Words Can Hurt you

Mke - Auburn, Washington
Entered on November 7, 2008
Age Group: Under 18
Themes: setbacks
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Words can’t hurt is a controversial statement. Being criticized for your intelligence, race or even where you live, can hurt you physically or emotionally. When I was little, people would tell me I was stupid and short. However, my teachers and family would tell me the exact opposite and say words cannot hurt me, but in reality, they did. Going to school everyday was fun most of the time until someone had to say something cruel. I disagree with the statement words can’t hurt, because in reality they do. Why do people say words don’t hurt, and how exactly are people hurt by those negative remarks?

If words don’t hurt, then why do African-Americans get mad when called “negro”? All through middle school, I was called “rat boy” for some odd reason. One person told me it didn’t matter because I didn’t have to listen to them. It was hard to do this through my middle school life. It enraged me and I wanted to move away and go into a deep state of isolation. Finally in eighth grade, most of my peers saw that it made me angry and they quit. Over the years, my peers have changed. I got into my classes in high school and my life became pleasant once again. I met a guy in my history class that thought I was funny and we connected. Being African American, he is known as a “Negro” and knew how I felt when I was called “rat boy”. I grew up being told negative thoughts about my size.

Since words can hurt people, who started the whole false idea about how they don’t hurt? Words can upset you physically or emotionally or you’ll never forget what the assailant said to you. I remember back when I was in first grade, one of the other kids at recess called me small fry; he was older than me and thus bigger. I had rancor towards him that whole year, and I still do. I was around seven when it happened, I’m seventeen now, and I still would be disgusted by that kid. In my case I was injured emotionally and I never forgot how much it hurt me. My size has not changed, but people now are different and don’t vilify me anymore.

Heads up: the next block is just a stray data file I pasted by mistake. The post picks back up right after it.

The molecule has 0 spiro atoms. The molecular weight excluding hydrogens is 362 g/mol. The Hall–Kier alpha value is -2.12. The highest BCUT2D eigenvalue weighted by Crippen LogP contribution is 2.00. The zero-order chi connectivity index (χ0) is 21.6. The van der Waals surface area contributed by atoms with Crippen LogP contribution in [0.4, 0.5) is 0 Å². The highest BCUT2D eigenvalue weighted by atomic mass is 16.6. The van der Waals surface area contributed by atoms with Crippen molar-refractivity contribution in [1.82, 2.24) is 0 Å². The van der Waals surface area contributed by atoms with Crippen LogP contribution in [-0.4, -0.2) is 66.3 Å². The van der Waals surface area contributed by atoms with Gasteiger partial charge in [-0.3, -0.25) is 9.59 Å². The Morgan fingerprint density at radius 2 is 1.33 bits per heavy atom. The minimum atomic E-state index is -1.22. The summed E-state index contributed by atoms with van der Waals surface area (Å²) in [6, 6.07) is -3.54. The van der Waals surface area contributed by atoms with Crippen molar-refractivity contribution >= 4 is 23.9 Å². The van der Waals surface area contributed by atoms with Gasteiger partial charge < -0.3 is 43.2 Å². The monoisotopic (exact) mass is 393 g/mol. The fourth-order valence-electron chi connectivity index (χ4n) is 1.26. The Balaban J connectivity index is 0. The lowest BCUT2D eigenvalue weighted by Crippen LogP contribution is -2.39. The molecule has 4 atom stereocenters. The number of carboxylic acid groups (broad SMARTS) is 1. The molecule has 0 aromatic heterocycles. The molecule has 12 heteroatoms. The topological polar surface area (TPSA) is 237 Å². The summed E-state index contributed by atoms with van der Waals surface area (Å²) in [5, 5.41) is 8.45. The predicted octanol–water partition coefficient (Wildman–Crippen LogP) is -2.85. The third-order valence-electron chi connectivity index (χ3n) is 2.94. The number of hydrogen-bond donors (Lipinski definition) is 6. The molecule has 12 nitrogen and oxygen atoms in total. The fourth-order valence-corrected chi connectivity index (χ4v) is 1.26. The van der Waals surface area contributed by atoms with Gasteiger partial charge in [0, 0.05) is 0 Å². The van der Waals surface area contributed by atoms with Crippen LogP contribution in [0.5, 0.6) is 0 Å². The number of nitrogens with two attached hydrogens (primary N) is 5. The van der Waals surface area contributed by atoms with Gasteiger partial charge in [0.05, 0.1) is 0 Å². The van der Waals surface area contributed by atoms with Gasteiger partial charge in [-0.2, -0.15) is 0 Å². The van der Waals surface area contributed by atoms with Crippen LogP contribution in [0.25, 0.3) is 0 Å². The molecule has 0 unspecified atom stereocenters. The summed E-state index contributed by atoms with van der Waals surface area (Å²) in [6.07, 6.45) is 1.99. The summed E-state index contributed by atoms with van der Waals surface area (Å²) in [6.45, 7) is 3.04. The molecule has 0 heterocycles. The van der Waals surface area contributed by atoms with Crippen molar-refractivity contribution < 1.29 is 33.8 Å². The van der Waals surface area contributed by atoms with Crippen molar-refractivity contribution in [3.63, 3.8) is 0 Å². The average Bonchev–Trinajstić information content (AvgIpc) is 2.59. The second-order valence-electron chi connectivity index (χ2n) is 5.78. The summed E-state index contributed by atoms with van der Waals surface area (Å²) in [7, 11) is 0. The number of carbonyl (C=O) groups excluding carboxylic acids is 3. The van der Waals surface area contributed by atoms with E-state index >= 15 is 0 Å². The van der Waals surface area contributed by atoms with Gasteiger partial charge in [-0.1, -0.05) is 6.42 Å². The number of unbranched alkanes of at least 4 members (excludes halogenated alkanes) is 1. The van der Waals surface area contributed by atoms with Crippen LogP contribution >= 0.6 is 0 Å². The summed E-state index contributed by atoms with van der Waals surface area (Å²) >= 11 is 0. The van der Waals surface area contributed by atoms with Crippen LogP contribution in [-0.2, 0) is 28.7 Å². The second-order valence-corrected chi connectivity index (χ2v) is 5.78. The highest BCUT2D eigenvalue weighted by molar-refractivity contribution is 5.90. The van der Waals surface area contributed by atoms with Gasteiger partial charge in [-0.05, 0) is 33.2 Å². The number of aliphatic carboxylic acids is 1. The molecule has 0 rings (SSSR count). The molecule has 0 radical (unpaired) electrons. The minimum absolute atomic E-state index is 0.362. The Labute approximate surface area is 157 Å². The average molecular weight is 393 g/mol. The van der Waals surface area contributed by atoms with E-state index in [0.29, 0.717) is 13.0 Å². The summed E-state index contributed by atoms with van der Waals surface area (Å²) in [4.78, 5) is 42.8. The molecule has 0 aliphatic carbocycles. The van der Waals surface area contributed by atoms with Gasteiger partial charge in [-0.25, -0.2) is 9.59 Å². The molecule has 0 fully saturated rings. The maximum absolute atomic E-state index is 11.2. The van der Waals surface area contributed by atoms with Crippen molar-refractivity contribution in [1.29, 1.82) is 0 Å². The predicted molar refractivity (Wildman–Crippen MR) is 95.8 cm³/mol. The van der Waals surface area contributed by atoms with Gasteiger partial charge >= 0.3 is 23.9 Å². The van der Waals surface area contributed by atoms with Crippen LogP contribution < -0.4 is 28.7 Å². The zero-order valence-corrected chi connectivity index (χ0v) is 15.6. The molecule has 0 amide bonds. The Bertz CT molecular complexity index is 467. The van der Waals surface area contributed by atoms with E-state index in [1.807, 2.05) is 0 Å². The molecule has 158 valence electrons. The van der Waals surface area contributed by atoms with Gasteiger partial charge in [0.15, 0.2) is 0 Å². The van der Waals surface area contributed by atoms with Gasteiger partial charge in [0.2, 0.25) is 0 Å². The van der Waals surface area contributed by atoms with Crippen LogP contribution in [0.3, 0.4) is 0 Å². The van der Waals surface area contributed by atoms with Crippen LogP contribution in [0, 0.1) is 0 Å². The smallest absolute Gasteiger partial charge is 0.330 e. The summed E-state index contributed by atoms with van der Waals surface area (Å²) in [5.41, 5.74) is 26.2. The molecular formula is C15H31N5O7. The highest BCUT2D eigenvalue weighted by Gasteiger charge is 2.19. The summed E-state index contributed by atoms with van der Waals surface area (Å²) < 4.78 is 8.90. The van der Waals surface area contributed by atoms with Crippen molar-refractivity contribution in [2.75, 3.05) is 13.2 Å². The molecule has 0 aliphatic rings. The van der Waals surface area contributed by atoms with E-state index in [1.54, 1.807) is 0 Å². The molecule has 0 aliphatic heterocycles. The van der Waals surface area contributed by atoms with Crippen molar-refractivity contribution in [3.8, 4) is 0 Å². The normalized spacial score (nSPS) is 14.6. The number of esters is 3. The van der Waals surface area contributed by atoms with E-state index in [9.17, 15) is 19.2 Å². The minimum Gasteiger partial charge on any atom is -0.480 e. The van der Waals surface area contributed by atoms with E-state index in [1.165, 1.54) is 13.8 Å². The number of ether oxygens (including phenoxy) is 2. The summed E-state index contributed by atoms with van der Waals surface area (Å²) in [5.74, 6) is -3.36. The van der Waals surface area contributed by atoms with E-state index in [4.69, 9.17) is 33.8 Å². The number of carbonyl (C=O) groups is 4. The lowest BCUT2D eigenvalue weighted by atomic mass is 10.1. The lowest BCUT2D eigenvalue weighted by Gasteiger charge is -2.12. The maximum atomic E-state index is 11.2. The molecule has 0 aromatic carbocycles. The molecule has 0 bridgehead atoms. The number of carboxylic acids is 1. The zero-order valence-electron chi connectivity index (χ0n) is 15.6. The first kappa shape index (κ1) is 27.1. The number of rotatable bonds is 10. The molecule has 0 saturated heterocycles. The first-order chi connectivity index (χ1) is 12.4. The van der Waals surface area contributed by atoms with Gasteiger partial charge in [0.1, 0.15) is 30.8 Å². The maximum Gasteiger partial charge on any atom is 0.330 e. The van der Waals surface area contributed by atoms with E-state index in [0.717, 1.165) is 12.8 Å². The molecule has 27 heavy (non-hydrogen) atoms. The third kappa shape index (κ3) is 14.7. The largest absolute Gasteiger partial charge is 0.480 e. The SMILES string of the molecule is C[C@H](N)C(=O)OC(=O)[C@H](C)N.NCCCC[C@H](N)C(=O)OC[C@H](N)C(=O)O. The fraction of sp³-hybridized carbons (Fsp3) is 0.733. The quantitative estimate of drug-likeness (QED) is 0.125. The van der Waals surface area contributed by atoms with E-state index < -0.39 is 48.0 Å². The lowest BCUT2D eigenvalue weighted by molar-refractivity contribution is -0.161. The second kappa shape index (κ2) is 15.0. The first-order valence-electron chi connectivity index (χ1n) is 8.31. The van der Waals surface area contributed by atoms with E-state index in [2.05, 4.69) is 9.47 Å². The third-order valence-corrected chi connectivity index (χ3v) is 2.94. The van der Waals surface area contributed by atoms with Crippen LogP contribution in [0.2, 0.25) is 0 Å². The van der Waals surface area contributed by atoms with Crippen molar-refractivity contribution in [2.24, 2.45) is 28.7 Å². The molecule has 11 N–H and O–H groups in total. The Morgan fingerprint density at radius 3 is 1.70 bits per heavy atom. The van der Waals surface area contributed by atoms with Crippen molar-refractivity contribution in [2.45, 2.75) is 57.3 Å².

All through my education at public schools, I have been ridiculed about my size. Being a junior and five foot four inches, I’m considered short. Out of all the names I was called, the two previously mentioned made me upset the most. I’m writing about this to show that I have struggle with my self-esteem because of the names I was labeled. What kind of advice should I be given to help with my struggling? I give advice to people just like me that words do hurt and it’s insurmountable. People need to change in order for the remarks to stop completely. To conclude this writing assignment, I myself disagree with words can’t hurt you because in truth they do.